Even if there is an earth sized planet orbiting it's star at the perfect distance, couldn't the atmosphere be made up of say helium or some other concoction of gases that could render the planet uninhabitable for human beings, and we'd still have no idea if this is the case? Isn't it sort of just speculation at this point until our technology advances further?
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posted on Feb, 24 2014 @ 06:30 PM
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I wouldn’t get too exited though.

I mean just because it’s the same size as earth and in the habitable zone doesn’t necessarily mean its habitable.

I mean there’s so many other factors.

1) Is there water? No water no show.
2) Atmosphere. Ok we have the obvious of is it breathable. But also its density can determine if the planets too hot or too cold too.
3) Tectonic activity. If it’s got super volcanoes going off all the time it’s not that great.
4) Other nearby planetary body’s. How do they affecting the weather? Are they pumping out radiation?


Not to be a party pooper but there are other factors that size and distance from the sun.
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posted on Feb, 24 2014 @ 09:36 PM
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DeadSeraph
reply to post by JadeStar
 


Hi Jade thanks for the interesting information. I'll be checking back to see what the discoveries were. Can you clarify something for me? I was under the impression that we still don't have any way of verifying what an extrasolar planet is actually made up of.


Well we do but only the most basic things.

For instance with one technique used to discover and confirm planets we can get a planets mass or weight. With another, and the one that Kepler uses we can get their radii or size/width.

If we know how wide a planet is and how massive it is we can calculate its density which gives us a rough idea of whether its made up of gas like Jupiter, rocky silicate like the Earth, ices, water, carbon, etc.

There are some planets that are almost entirely carbon. The so-called "Diamond Planet" is one of those. These would be odd places devoid of almost all water.

Other planets have been found that are almost solid iron.

And there is a growing list of planets with the density of liquid water. They call these Water Worlds (not the Kevin Costner movie
)

For some very large planets orbiting nearby young stars we have images of them which allow us to study their atmospheres.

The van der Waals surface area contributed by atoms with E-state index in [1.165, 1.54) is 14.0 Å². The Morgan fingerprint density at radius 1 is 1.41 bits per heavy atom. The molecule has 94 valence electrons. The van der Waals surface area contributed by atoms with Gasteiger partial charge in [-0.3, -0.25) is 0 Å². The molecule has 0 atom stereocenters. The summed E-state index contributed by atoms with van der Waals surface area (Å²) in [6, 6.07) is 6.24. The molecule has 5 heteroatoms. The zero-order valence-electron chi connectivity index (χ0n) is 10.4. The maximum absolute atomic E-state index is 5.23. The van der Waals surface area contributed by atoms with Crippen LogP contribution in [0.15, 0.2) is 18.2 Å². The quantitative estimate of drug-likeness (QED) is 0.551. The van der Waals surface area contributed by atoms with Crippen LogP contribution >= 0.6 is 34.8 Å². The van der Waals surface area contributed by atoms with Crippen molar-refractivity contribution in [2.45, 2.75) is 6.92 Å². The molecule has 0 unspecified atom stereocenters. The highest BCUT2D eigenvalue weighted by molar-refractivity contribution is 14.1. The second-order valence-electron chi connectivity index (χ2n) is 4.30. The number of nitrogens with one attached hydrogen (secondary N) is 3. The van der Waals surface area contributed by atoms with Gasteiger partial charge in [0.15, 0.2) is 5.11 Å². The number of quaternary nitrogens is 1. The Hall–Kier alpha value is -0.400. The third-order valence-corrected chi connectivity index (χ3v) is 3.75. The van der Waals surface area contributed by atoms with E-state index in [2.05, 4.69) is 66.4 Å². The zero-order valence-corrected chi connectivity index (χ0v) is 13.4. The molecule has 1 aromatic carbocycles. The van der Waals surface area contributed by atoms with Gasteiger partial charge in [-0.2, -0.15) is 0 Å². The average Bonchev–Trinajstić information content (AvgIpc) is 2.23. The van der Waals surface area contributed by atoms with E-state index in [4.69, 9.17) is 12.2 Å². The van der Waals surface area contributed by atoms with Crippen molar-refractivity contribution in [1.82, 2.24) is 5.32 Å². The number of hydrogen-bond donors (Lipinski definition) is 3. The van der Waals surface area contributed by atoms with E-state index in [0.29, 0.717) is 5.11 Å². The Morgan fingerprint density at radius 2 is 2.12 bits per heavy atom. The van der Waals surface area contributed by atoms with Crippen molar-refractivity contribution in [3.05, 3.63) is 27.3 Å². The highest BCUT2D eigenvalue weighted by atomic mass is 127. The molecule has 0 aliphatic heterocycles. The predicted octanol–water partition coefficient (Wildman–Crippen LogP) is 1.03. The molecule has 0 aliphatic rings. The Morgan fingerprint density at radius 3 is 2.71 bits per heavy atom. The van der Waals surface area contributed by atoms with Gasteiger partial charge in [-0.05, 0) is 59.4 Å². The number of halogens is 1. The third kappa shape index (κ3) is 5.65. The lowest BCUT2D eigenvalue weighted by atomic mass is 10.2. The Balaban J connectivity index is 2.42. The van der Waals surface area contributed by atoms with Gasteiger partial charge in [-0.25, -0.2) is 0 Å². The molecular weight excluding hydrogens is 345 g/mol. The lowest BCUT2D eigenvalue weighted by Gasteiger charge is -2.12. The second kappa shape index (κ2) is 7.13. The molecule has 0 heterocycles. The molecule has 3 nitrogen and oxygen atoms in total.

Recently the first cloud map of one of these massive gas giant planets was made.




So while we can infer that the chances of a planet being habitable are higher if it's in the "goldilocks zone", we still don't have the ability to actually discern what that planets atmosphere consists of, so we really can't tell if a planet is actually habitable or not?


Correct. And specifically for the Kepler planets, most of them are orbiting stars very far away which makes follow up study in greater detail hard or nearly impossible with current technology. The Kepler field was chosen not because the stars were close but because the sample of stars were representative of the whole galaxy so doing a census of planets there would tell us much about the prevalence of similar planets throughout our Milky Way galaxy.

That said there are two more Kepler-like missions which will launch within the next decade. These missions WILL look at the nearest stars for planets which can be studied with the James Webb Space Telescope (JWST) and some massive ground based telescopes which will come online around the same time.

The first of these is called TESS (Transiting Exoplanet Survey Satellite) and it is scheduled to be launched in 2017. The James Webb Space Telescope launches the following Year.

Both of these NASA missions will be able to tell us a lot about our nearby neighbors including the planet(s) of Alpha Centauri, the nearest star to our Sun.

In Europe, ESA has just approved a mission called PLATO which like TESS will examine the nearest stars and due to the way the mission is set up, it should be able to detect any Earths orbiting the nearest stars.



Even if there is an earth sized planet orbiting it's star at the perfect distance, couldn't the atmosphere be made up of say helium or some other concoction of gases that could render the planet uninhabitable for human beings, and we'd still have no idea if this is the case?


Absolutely correct. And this is why followup with more sensitive instruments is important. These planets are habitable in the most basic way. But one must remember the Earth early in its history wouldn't have been considered habitable to us. And we still do not know the atmospheric make up of the Super Earth class of planets. Some may be more like the Earth, others more like Neptune.

So yes exciting times ahead.


Isn't it sort of just speculation at this point until our technology advances further?


It is. But science based speculation is fun!

Basic habitability is all we knew about Venus and Mars in the time of Percival Lowell. But much of our fascination with Mars is due to him and his drawings of "canals" he thought he spotted.